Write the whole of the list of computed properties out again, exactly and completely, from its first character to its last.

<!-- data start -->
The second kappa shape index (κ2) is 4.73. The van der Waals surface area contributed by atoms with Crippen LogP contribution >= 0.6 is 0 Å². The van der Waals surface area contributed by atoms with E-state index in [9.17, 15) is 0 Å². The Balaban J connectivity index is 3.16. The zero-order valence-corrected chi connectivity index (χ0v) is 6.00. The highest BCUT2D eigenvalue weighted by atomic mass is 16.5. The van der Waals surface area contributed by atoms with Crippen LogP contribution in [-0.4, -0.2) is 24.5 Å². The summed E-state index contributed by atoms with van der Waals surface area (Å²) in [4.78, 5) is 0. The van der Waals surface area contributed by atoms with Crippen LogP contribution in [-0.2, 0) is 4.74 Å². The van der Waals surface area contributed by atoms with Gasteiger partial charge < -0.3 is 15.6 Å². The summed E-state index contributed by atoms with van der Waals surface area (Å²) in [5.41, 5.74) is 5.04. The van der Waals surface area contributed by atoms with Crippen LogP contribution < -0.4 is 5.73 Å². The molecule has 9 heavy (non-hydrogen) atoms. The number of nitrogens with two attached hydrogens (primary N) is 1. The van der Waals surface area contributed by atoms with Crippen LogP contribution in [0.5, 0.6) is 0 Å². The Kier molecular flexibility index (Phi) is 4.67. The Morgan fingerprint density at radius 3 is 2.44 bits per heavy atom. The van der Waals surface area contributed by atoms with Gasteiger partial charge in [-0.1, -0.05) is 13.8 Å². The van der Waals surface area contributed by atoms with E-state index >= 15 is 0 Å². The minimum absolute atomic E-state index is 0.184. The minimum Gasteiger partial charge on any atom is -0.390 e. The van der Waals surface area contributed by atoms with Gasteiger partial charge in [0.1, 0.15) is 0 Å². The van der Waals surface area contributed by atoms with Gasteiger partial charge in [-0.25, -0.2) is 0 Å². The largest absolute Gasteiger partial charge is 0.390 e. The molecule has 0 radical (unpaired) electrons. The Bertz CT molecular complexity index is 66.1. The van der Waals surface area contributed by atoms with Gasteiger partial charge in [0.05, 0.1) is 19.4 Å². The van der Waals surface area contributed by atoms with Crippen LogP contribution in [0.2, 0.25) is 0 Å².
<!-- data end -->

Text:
The second kappa shape index (κ2) is 4.73. The van der Waals surface area contributed by atoms with Crippen LogP contribution >= 0.6 is 0 Å². The van der Waals surface area contributed by atoms with E-state index in [9.17, 15) is 0 Å². The Balaban J connectivity index is 3.16. The zero-order valence-corrected chi connectivity index (χ0v) is 6.00. The highest BCUT2D eigenvalue weighted by atomic mass is 16.5. The van der Waals surface area contributed by atoms with Crippen LogP contribution in [-0.4, -0.2) is 24.5 Å². The summed E-state index contributed by atoms with van der Waals surface area (Å²) in [4.78, 5) is 0. The van der Waals surface area contributed by atoms with Crippen LogP contribution in [-0.2, 0) is 4.74 Å². The van der Waals surface area contributed by atoms with Gasteiger partial charge < -0.3 is 15.6 Å². The summed E-state index contributed by atoms with van der Waals surface area (Å²) in [5.41, 5.74) is 5.04. The van der Waals surface area contributed by atoms with Crippen LogP contribution < -0.4 is 5.73 Å². The molecule has 9 heavy (non-hydrogen) atoms. The number of nitrogens with two attached hydrogens (primary N) is 1. The van der Waals surface area contributed by atoms with Crippen LogP contribution in [0.5, 0.6) is 0 Å². The Kier molecular flexibility index (Phi) is 4.67. The Morgan fingerprint density at radius 3 is 2.44 bits per heavy atom. The van der Waals surface area contributed by atoms with Gasteiger partial charge in [-0.1, -0.05) is 13.8 Å². The van der Waals surface area contributed by atoms with E-state index >= 15 is 0 Å². The minimum absolute atomic E-state index is 0.184. The minimum Gasteiger partial charge on any atom is -0.390 e. The van der Waals surface area contributed by atoms with Gasteiger partial charge in [0.1, 0.15) is 0 Å². The van der Waals surface area contributed by atoms with Gasteiger partial charge in [-0.25, -0.2) is 0 Å². The largest absolute Gasteiger partial charge is 0.390 e. The molecule has 0 radical (unpaired) electrons. The Bertz CT molecular complexity index is 66.1. The van der Waals surface area contributed by atoms with Gasteiger partial charge in [0.05, 0.1) is 19.4 Å². The van der Waals surface area contributed by atoms with Crippen LogP contribution in [0.2, 0.25) is 0 Å².